As of 2023, the Puppet Learning VM is no longer being maintained. The videos below demonstrate some of the features of Puppet, which can also be done on your Ubuntu VM after installing Puppet Agent. Unfortunately, it is not easily possible to simulate an enterprise Puppet setup without this VM, so I’ll keep these videos up for demonstration purposes. –Russ
In this video, we will begin learning how to use Puppet to configure a system. Before creating our own Puppet scripts, called Manifest Files, we will discuss how Puppet actually views a system it is configuring.
In Puppet, a system is simply a set of resources. There are many different types of resources, such as files, user accounts, installed programs, and more. In addition to a type, each resource has a title, and a set of attributes giving additional information about the resource. The resources section below the video has links to the Puppet documentation for resource types.
Let’s review some different resources using the Puppet Learning VM. You can also perform many of these same operations on your Windows and Linux computers with Puppet Agent installed. If you’d like to follow along, I’ll be working in the
hello_puppet quest on the Puppet Learning VM.
I have already performed the first task for the
hello_puppet quest, so I’m now connected to one of the internal systems and installed the Puppet Agent on it. Now, I can start Task 2, where I review a file resource. Using Puppet, you can describe a file resource such as the following:
sudo puppet resource file /tmp/test
That should give you information about that file. Here you can see that the resource is of type file, and has its path for a title. Below that are the attributes of the file, given as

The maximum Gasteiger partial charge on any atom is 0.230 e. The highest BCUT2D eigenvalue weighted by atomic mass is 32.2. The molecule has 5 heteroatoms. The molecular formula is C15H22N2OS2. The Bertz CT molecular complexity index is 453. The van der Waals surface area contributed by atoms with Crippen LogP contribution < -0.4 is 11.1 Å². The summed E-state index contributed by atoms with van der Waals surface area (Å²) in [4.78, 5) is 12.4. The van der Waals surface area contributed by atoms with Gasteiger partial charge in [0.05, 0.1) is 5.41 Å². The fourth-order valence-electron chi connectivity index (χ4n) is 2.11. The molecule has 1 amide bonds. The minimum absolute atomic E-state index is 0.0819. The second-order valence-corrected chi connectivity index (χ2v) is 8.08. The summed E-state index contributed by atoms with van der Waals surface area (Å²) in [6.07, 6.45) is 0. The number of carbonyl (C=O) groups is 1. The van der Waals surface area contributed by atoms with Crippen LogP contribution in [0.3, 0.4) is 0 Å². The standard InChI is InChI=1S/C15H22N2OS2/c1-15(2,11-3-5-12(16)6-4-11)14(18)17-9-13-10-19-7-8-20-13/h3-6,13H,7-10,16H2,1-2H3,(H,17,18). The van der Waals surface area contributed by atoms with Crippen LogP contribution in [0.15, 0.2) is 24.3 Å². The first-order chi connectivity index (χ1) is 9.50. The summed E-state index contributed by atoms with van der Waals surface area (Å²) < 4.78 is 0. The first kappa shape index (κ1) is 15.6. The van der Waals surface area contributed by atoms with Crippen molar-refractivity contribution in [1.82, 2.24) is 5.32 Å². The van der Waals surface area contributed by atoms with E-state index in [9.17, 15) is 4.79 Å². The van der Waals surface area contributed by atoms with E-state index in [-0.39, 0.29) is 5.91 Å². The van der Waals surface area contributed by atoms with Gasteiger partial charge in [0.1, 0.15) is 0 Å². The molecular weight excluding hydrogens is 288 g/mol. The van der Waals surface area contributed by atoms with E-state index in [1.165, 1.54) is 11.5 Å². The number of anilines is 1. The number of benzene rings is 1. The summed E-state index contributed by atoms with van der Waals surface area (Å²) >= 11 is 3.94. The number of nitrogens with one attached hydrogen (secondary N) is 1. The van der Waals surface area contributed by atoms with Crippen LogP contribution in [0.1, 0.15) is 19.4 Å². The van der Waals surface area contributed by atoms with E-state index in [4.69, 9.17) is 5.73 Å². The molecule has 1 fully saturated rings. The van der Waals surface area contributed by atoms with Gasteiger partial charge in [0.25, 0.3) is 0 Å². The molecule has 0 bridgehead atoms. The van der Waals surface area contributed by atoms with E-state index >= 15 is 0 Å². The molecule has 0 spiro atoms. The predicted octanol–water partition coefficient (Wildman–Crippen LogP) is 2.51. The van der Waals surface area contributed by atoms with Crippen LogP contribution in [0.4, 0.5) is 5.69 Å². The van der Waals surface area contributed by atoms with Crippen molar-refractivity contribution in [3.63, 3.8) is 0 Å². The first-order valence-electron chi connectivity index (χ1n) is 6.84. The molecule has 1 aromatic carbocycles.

parameter => value pairs. Since the file doesn’t exist, the only attribute visible is the ensure attribute, and it shows that the file is absent on the system.
We can easily create the file using this command:
Then we can use the same resource command to view it:
sudo puppet resource file /tmp/test
Now we can see many additional attributes of the file.
We can also use the
puppet resource command to modify resource. For example, let’s add some content to that file:
sudo puppet resource file /tmp/test content='Hello Puppet!'
Once you run that command, you can view the contents of the file to confirm that it worked:
There are many types of resources that can be viewed and modified in this way. For example, you can view information about a user account, such as the learning account on the current VM:
sudo puppet resource user learning
You can also find information about installed software packages, such as the Apache Webserver
sudo puppet resource package httpd
In this case, since the package is not installed on the system, the ensure attribute is set to purged, which is similar to absent.
The Puppet Learning VM quest describes how to see the inner workings of a Puppet Resource by breaking it. I’m not going to go over that process in detail, but I recommend you review that information on your own.
As with the file, we can configure attributes easily enough:
sudo puppet resource package httpd ensure=present
That command will install the latest version of the
httpd package. Note that when it executes, the ensure value is changed to the current version. Later, as you define your Puppet manifests, you can use the ensure attribute to install the latest version using the
present value, or provide a specific version number here if desired.
There are many different types of resources available in Puppet. I encourage you to review some of the documentation linked below this video before continuing, just to get an idea of what is available. The next video will describe how to create your own Puppet Manifest Files and apply them to a system directly using the Puppet Agent.